- A person who has previous training or work experience in the trade and wants to determine their level of skill and knowledge for entry or advanced standing in an apprenticeship program may complete the online Prior Learning Assessment Application. For more information, see the online Prior Learning Assessment Guide.
- A high school student can become an apprentice and gain credits toward apprenticeship training and a high school diploma at the same time under the Registered Apprenticeship Program (RAP).
To learn the skills required of a water well driller in Alberta and be issued an Alberta Journeyman Certificate, a person must:
- satisfy the entrance requirements or pass the entrance exam (see Entrance Level Competencies, Exam Counselling Sheet, Entrance Exam Study Guide, and Entrance Exam Support Materials List)
- find a suitable employer who is willing to hire and train an apprentice
Most employers prefer to hire high school graduates and may select apprentices from among their current employees.
For holders of an existing trade certificate, it can serve as your entrance requirement equivalency when registering in an additional trade.
- complete the online Apprenticeship Application and Contract
- pay the non-refundable application fee as part of the application process
- complete the required on-the-job training
- during on-the-job training, apprentice water well drillers earn at least 60 percent of the journeyperson wage rate in their place of employment in the first year, and 85 percent in the second year.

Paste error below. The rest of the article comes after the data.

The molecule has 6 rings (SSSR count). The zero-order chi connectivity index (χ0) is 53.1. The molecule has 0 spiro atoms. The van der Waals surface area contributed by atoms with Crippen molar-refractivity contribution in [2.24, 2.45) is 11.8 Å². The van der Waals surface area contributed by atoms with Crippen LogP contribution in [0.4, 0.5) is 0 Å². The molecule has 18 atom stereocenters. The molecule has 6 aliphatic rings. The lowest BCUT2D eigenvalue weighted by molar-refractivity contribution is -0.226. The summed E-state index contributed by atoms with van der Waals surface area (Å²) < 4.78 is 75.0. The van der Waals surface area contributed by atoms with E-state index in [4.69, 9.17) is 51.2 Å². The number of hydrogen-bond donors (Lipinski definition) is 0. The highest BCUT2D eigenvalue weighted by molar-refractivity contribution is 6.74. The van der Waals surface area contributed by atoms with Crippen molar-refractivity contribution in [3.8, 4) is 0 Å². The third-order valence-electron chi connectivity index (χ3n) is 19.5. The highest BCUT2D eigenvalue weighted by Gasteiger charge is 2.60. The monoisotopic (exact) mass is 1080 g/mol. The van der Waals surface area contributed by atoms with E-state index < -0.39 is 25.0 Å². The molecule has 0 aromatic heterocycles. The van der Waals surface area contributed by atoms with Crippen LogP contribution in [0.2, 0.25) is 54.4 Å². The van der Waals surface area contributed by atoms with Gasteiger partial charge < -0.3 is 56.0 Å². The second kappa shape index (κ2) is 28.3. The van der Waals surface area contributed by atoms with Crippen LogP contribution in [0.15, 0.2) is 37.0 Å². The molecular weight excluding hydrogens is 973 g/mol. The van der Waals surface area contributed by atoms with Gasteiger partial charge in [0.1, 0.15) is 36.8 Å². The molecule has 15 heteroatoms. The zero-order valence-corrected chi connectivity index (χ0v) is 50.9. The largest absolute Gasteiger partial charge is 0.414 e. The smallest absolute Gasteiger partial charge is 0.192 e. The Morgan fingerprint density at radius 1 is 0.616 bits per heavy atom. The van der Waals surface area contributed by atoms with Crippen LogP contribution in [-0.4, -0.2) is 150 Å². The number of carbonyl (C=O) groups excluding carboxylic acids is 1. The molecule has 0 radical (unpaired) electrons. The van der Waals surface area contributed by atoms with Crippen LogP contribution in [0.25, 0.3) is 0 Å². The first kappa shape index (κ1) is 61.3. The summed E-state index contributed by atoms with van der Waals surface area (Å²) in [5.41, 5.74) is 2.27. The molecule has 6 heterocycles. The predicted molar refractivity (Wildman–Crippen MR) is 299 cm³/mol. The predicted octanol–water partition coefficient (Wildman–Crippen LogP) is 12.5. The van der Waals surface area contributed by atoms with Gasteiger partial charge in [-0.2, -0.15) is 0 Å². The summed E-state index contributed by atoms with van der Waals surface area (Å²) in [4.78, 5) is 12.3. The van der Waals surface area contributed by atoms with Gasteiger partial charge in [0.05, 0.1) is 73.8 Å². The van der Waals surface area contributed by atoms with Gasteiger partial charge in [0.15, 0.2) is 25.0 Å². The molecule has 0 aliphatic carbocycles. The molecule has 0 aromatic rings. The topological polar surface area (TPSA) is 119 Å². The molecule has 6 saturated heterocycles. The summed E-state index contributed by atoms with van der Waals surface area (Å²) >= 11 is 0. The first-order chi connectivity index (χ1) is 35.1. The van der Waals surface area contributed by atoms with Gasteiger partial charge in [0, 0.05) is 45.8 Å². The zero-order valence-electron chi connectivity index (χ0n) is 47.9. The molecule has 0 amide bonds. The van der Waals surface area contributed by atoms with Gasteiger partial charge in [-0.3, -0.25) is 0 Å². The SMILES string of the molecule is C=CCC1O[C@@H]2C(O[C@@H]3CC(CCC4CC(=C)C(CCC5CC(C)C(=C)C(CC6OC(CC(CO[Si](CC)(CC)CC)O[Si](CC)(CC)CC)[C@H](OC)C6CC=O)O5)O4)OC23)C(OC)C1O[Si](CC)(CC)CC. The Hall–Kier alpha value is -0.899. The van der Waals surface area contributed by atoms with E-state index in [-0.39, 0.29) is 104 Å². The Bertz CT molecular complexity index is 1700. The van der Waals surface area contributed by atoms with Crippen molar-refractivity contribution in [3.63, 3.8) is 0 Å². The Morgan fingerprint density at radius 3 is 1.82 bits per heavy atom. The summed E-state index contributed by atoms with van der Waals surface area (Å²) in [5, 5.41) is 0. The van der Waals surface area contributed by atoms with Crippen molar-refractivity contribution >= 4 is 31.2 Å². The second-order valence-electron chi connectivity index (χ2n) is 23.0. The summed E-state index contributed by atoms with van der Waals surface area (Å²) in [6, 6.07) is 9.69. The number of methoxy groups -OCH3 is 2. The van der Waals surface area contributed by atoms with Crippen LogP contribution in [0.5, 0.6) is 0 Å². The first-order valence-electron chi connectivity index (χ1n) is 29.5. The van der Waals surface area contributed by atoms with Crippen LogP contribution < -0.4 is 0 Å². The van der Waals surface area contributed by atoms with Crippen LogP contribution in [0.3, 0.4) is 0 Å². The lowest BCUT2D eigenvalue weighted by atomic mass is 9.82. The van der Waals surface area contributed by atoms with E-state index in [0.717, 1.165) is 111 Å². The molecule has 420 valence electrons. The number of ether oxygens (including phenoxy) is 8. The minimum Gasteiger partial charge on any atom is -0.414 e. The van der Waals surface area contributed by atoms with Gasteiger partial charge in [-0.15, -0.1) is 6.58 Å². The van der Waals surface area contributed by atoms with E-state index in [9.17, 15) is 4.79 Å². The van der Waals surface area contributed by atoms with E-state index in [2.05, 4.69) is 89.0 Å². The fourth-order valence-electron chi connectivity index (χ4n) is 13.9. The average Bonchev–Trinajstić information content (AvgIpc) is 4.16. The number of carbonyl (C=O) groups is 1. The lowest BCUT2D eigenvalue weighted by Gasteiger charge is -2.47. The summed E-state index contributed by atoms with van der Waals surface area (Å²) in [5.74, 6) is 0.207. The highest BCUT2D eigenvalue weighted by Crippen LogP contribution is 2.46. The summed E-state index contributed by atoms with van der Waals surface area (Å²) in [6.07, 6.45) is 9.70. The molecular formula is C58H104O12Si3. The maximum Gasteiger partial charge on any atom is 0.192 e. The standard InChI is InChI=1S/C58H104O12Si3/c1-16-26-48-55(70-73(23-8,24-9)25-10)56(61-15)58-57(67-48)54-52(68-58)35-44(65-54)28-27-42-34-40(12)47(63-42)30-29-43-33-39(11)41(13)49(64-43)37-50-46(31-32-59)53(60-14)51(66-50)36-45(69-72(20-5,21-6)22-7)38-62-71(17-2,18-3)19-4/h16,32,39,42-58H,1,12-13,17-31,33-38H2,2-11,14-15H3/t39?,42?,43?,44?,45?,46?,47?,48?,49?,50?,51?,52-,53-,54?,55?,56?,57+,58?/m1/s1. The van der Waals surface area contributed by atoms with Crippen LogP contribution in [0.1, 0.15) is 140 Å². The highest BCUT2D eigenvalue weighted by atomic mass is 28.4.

- complete allprogram requirements as identified the course outline
- enroll in technical training
- select an educational institution that offers training for Water Well Driller apprentices, and a time to attend training
- determine requirements for enrolling at the selected institution, and forward completed enrolment form to the selected institution
- review books and materials required for training
- successfully complete all required exams
When apprentices attend technical training, they are required to pay the applicable tuition fee and purchase course supplies.
Student loans, grants, scholarships and other financial assistance may be available. For more information see Financial Assistance, visit an Apprenticeship and Industry Training office call toll-free to 1-800-248-4823.
The water well driller trade does not participate in the Red Seal Program.
For a Qualification Certificate based on a recognized credential or work experience in order to prepare for the exam(s) please refer to the Exam Counselling Sheets and review available resource materials.
Time spent on supervisory of foreman duties, counter work, heading the tool crib, or on training course is NOT counted as 'hands-on' work experience.
A person who holds a valid recognized credential does not require an Alberta equivalency document to work in the trade in Alberta.
However, some employers may require Alberta documentation as proof that the holder is allowed to work in the trade or that the holder's credential is recognized.
More information regarding the Equivalency Program can be found here.